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Why Do Brazilians Clap Hands on the Beach? Mystery Solved!

A lot of things happen at the beach in Brazil. People eat and drink—not just snacks but an entire fish or a kilo of shrimp, and not just water but coconut water or an entire cooler of beer. People shop as well, buying a new swimsuit or canga from a vendor. Loudspeakers play the latest hits when it’s not live from a bar or a group of friends who came with drums and energy.

From dawn to dusk, beaches are very, very lively places in Brazil.

And once in a while, the entire beach starts clapping. I recorded this video on Prainha, in Arraial do Cabo (sorry for the quality, I’m into photos, not videos!).

This one threw me off for a little while and it stayed on my list of Brazilian mysteries until I simply asked for an explanation—crazy what you can do when you can actually speak some Portuguese.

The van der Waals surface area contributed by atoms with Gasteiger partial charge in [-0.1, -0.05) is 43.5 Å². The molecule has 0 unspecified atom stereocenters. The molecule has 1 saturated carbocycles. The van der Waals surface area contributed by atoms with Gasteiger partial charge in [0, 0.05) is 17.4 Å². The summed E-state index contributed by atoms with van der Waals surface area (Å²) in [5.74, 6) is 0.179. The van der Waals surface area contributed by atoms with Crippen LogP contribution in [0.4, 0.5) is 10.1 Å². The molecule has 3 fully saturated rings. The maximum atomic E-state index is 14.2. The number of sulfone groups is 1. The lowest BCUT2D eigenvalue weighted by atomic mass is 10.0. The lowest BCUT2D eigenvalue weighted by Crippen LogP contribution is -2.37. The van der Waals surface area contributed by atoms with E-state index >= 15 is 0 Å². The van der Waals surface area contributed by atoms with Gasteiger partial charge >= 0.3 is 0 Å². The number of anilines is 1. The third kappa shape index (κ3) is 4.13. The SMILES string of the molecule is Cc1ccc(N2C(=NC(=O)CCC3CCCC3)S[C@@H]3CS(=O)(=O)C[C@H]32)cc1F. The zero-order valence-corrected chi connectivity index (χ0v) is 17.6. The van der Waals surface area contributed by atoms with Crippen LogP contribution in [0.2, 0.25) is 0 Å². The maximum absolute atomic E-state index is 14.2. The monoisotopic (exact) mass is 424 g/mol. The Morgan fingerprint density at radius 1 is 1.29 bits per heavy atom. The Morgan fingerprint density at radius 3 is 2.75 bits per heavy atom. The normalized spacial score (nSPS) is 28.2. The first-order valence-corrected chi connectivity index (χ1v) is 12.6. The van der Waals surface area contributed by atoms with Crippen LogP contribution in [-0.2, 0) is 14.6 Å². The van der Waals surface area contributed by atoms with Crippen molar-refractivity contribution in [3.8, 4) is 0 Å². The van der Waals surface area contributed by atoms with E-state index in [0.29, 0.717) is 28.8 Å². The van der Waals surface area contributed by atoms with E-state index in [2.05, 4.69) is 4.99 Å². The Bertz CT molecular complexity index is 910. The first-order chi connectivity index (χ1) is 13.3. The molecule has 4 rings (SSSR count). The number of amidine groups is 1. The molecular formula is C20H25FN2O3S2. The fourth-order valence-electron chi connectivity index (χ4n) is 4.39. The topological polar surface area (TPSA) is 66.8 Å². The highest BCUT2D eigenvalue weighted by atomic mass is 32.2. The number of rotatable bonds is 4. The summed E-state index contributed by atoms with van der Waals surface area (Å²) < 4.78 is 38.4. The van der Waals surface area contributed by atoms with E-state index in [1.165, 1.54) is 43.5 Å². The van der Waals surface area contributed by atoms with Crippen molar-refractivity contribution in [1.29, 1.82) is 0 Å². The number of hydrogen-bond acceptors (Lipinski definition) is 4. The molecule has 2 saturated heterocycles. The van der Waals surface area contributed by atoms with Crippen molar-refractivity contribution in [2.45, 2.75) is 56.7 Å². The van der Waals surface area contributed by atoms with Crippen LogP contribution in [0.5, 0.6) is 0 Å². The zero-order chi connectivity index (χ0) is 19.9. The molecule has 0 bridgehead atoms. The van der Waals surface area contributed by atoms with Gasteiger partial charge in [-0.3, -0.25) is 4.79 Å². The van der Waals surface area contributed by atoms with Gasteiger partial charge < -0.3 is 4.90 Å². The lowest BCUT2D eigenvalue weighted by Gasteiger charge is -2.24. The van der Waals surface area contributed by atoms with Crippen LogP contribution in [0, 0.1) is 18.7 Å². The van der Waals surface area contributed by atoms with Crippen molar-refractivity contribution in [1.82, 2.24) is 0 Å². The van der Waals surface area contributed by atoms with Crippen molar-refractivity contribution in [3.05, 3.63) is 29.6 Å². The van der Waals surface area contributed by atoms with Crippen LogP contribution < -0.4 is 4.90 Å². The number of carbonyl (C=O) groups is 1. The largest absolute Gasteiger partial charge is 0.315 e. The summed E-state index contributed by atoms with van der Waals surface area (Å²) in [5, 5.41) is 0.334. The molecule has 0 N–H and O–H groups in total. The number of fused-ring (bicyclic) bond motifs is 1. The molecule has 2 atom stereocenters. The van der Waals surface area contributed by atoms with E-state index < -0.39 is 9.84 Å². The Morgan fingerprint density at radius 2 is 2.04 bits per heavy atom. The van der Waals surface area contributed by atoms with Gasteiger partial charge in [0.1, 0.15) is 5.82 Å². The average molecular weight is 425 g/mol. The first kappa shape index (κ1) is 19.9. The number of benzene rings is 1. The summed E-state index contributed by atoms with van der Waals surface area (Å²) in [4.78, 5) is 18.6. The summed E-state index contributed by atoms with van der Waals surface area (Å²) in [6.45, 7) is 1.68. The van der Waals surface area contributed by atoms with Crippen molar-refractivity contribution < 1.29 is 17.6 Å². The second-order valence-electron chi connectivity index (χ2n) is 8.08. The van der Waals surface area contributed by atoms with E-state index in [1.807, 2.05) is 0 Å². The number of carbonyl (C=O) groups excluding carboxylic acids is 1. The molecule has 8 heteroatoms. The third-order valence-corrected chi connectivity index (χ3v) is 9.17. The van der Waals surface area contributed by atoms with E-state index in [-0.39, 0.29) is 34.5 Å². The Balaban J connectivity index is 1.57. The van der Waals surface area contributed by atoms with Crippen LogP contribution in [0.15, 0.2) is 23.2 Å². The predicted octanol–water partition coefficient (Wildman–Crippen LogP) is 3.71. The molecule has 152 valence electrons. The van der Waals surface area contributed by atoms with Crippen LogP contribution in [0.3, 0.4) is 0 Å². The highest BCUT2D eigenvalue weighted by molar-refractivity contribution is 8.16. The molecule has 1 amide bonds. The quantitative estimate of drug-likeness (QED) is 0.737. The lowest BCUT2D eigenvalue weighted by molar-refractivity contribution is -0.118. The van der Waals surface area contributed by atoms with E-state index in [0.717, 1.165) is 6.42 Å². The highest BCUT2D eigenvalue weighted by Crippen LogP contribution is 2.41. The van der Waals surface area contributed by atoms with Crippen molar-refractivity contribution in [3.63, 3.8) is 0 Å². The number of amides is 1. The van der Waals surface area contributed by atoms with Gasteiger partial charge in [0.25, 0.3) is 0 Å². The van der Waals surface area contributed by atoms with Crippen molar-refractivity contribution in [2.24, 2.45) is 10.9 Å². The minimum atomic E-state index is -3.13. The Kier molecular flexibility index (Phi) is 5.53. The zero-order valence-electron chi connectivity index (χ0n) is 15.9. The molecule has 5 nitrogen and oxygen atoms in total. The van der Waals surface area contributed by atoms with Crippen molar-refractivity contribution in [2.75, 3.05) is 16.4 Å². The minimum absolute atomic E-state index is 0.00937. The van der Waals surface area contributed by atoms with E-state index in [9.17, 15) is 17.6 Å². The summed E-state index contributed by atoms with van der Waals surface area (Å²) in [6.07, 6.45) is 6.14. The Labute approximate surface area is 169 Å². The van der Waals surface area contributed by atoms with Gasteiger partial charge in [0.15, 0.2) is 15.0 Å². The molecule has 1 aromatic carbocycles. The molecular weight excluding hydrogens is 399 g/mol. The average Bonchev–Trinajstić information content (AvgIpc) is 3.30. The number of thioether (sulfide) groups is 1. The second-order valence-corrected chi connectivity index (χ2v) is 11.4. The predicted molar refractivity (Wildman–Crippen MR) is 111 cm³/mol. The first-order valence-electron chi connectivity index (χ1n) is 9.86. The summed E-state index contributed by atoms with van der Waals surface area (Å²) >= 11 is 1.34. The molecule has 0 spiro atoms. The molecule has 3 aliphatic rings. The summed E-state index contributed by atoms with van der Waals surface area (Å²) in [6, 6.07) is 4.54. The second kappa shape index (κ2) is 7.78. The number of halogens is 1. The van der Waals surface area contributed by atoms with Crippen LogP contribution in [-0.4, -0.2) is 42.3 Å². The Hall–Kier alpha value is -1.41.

The hand-clapping technique is used to help a lost kid find their parents.

It’s simple yet effective. When a kid gets lost, bystanders clap around him. Something, a small kid is lifted on someone’s shoulders to help parents locate their child.

It works amazingly well.

This simple collective effort is one of the reasons why I love Brazil and why I feel comfortable here—there’s a strong sense of community and people care about each other.

A “community” can be a building, a section of the beach, a bus, a bloco, any place or any moment where a group breathes the same air and is here for the same reason. Anyone can join this “community”, I’m invariably welcome. And in this “community,” people watch out for each other’s. Food is shared, an eye is kept on belonging, tips are offered, and more. Brazilians are generally sociable and they make sure everybody around them has a great time.

And for that, I thank them.

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French woman in English Canada.

Exploring the world with my camera since 1999, translating sentences for a living, writing stories that may or may not get attention.

Firm believer that nobody is normal... and it’s better this way.

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